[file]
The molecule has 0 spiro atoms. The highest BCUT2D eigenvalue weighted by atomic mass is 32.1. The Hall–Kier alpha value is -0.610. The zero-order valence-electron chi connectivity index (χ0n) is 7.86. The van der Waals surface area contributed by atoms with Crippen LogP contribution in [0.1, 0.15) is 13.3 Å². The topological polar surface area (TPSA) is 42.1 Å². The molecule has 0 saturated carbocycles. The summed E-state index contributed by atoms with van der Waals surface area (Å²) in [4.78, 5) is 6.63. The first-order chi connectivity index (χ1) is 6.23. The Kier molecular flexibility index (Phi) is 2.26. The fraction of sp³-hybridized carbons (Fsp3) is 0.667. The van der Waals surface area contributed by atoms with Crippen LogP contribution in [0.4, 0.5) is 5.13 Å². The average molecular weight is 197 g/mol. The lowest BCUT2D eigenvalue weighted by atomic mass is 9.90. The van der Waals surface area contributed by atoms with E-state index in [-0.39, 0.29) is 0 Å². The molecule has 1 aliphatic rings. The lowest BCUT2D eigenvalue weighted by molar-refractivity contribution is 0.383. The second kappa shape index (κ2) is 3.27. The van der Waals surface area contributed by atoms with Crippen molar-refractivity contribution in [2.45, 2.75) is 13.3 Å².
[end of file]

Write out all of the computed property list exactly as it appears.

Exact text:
The molecule has 0 spiro atoms. The highest BCUT2D eigenvalue weighted by atomic mass is 32.1. The Hall–Kier alpha value is -0.610. The zero-order valence-electron chi connectivity index (χ0n) is 7.86. The van der Waals surface area contributed by atoms with Crippen LogP contribution in [0.1, 0.15) is 13.3 Å². The topological polar surface area (TPSA) is 42.1 Å². The molecule has 0 saturated carbocycles. The summed E-state index contributed by atoms with van der Waals surface area (Å²) in [4.78, 5) is 6.63. The first-order chi connectivity index (χ1) is 6.23. The Kier molecular flexibility index (Phi) is 2.26. The fraction of sp³-hybridized carbons (Fsp3) is 0.667. The van der Waals surface area contributed by atoms with Crippen LogP contribution in [0.4, 0.5) is 5.13 Å². The average molecular weight is 197 g/mol. The lowest BCUT2D eigenvalue weighted by atomic mass is 9.90. The van der Waals surface area contributed by atoms with E-state index in [-0.39, 0.29) is 0 Å². The molecule has 1 aliphatic rings. The lowest BCUT2D eigenvalue weighted by molar-refractivity contribution is 0.383. The second kappa shape index (κ2) is 3.27. The van der Waals surface area contributed by atoms with Crippen molar-refractivity contribution in [2.45, 2.75) is 13.3 Å².